I wonder if if I were to do this long enough I will be able to actually dictate sentences, sentences which resemble what I actually type when I write normally I just learned that you can add a comment by saying, oh well the microphone does seem to have a little bit of trouble with my particular voice which is fairly deep but I think I can learn to speak as clearly as I possibly can should I actually go bloomed all of that having been said I don’t think that I would like to write short stories or a novel this way Blue Line

As Gregor samsa awoke one morning from uneasy dreams, he found himself transformed in his bed into a gigantic insect.

Now is the winter of our discontent made glorious Summer by this sun of York.

Four score and seven years ago I forget the rest of the Gettysburg Address.

It was the best of times it was the worst of times.

It even knew “sun of York” instead of “son of York.” Overall, not bad. Not flawless, but it could be a lot worse. Still, I’m hoping I don’t go blind. Even if I could feel certain that the transcriber got everything right, I might need some help finding the Save button.

There’s also the matter of reading the text back to you. We already know from GPSes and Siri and Alexa and lots of other chatty robots that it’s possible–that’s the easy part. There are also screen readers like the NVDA (Non-Visual Desktop Access) Reader, but that only runs under Windows. NVDA can be used with speakers or with a Braille display. That’s all good news for anyone who’s vision impaired and finds this article, although they’d probably know more about this stuff than I do already.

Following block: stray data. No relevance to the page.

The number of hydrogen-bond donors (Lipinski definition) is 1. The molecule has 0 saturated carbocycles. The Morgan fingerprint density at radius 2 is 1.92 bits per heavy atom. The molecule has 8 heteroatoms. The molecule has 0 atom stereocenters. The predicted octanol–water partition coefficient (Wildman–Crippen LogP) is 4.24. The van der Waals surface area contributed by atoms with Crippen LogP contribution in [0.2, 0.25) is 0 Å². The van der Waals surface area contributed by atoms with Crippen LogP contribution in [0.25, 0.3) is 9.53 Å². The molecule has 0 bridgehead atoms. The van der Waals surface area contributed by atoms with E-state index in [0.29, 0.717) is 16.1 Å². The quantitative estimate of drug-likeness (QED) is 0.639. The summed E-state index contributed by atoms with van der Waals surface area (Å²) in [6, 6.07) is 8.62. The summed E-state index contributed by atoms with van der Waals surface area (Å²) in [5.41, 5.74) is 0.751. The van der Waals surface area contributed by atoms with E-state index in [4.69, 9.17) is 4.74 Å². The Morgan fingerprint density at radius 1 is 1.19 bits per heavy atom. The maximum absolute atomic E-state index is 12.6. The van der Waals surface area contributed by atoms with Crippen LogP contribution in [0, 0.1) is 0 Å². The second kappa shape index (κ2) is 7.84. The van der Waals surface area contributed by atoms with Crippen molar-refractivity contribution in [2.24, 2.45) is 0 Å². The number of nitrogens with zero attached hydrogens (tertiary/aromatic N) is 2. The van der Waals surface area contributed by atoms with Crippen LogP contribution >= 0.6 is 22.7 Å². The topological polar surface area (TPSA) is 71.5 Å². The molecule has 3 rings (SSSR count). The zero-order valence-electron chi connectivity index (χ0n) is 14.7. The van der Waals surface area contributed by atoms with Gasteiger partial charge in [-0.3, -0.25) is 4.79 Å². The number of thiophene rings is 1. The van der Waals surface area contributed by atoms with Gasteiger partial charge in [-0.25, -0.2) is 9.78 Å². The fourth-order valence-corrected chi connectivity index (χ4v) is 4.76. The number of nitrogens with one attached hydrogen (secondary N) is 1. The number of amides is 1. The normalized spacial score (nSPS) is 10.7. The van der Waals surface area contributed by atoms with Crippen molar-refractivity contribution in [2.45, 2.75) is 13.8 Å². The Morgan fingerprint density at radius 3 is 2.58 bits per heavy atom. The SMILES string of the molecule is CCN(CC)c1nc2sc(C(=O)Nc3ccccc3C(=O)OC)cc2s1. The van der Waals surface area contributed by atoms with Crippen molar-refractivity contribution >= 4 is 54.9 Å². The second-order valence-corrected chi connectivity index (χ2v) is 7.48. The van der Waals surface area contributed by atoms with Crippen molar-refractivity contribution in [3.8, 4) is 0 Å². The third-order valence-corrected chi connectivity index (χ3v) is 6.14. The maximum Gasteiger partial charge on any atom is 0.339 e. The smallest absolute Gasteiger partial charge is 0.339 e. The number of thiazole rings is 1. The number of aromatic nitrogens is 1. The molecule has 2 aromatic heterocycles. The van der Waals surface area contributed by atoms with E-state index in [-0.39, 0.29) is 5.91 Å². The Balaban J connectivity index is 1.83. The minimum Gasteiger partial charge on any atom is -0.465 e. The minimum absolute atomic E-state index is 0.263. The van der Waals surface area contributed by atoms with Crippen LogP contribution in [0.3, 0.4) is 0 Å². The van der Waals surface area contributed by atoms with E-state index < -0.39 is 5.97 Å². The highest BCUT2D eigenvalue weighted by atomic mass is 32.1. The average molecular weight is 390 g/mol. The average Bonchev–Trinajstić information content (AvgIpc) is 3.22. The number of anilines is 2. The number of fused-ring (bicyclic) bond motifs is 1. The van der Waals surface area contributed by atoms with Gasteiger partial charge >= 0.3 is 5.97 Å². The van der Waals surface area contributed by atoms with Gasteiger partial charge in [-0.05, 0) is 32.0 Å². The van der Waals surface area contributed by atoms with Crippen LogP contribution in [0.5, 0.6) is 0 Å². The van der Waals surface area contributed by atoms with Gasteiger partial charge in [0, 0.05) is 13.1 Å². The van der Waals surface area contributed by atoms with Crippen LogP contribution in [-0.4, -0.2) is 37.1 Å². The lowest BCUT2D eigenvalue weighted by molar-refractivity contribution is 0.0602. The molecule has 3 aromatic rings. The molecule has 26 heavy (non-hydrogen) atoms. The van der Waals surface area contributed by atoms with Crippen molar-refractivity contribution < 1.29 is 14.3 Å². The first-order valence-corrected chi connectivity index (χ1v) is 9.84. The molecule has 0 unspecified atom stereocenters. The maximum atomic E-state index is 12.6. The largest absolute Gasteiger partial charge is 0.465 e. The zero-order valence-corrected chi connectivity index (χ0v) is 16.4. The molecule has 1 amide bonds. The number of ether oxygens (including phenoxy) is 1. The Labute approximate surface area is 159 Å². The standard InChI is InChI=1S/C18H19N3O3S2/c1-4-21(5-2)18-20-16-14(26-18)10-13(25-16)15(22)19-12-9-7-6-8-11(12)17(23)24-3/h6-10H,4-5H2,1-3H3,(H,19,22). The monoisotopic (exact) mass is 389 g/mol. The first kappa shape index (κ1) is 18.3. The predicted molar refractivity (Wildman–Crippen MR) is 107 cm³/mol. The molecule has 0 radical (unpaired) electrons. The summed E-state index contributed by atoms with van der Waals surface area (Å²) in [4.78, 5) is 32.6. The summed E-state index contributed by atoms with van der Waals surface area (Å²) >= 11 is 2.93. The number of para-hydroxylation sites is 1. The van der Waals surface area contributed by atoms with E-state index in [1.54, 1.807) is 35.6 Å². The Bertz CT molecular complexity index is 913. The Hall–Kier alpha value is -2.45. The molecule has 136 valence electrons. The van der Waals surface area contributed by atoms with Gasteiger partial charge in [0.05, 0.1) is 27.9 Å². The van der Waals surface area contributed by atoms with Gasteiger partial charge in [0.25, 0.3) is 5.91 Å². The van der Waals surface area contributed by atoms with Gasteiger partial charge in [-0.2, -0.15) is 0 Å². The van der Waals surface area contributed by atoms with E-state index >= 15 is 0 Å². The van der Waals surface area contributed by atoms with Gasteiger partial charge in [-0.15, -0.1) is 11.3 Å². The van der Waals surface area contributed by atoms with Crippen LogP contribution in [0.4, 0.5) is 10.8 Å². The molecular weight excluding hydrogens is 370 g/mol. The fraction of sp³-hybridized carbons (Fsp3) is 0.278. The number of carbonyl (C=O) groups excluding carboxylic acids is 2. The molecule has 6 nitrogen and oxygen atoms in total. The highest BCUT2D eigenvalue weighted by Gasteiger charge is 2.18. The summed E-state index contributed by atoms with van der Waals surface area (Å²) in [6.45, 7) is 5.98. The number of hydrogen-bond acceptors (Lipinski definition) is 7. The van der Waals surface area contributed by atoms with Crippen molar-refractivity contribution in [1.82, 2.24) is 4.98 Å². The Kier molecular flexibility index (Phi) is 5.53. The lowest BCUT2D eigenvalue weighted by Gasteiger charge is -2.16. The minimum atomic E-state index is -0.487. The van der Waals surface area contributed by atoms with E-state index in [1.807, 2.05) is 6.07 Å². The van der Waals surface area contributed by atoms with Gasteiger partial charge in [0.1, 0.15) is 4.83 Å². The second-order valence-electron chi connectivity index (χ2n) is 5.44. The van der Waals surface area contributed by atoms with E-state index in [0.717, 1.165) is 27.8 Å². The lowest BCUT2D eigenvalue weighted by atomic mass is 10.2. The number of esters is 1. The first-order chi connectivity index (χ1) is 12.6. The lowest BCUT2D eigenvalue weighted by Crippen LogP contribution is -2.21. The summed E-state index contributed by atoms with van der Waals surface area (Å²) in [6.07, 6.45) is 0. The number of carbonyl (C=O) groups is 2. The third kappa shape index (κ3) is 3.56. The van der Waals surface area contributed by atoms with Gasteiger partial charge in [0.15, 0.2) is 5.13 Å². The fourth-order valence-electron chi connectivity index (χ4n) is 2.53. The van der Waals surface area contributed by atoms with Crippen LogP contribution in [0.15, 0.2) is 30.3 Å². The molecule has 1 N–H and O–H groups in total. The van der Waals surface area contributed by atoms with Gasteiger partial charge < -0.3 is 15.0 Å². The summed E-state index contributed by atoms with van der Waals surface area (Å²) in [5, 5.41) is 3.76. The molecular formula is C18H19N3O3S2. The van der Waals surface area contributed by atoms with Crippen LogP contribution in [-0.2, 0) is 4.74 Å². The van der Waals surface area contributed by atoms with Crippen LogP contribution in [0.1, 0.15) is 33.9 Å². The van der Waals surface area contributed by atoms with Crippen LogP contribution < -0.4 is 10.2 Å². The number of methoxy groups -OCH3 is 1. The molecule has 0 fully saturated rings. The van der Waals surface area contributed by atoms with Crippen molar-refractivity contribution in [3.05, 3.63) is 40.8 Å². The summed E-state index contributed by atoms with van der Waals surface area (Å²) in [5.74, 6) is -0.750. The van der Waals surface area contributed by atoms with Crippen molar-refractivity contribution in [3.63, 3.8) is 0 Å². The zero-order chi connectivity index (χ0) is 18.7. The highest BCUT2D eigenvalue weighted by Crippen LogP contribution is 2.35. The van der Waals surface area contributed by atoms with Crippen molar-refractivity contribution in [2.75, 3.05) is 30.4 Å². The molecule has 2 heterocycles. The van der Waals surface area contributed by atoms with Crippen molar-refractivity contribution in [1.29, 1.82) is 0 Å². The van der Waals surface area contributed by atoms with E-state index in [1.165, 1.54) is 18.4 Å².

A Braille Display. This device converts text into bumps that can be interpreted by trained fingers.

Speaking of which, I hope I haven’t trivialized eyesight difficulties or disabilities in any way with my casual examination here. My attitude, as with most things, is to be prepared for the worst, and it’s good to step into another person’s shoes once in a while. I can’t really even claim to have done that. I am still able to read and write (with a dollop of pain, is all). I’m certainly not blind. Like the bacteria who’ve been partying in my eyeball for the last day-and-a-half, I’ve only scratched the surface.

In conclusion I’m touch-typing this final paragraph with my eyes closed and won’t be making any edits to it. (I’ve already written an essay about keyboards.) There are many different types of blindness so it’s a near certainty that people who wind up with eyesight problems later in life might be able to touch-type and skip the dictation elenent altogether, whereas someone blind from an a preliterate age would be challenged in another way. Of course, I can tell I’ve made a few mistakes, but I think my outcome here is probably still above the dictation software’s–unless, that is, I’m on the wrong line of the keyboard from the get-go and this entire paragraph will turn out to be an unintelliglble cryptogram. I am fortunate that when I’m done I typing I’ll actually be able to know for sure.

For my next column, I’ll find out what happens if you use a scratched cornea on a biometric retina scanner…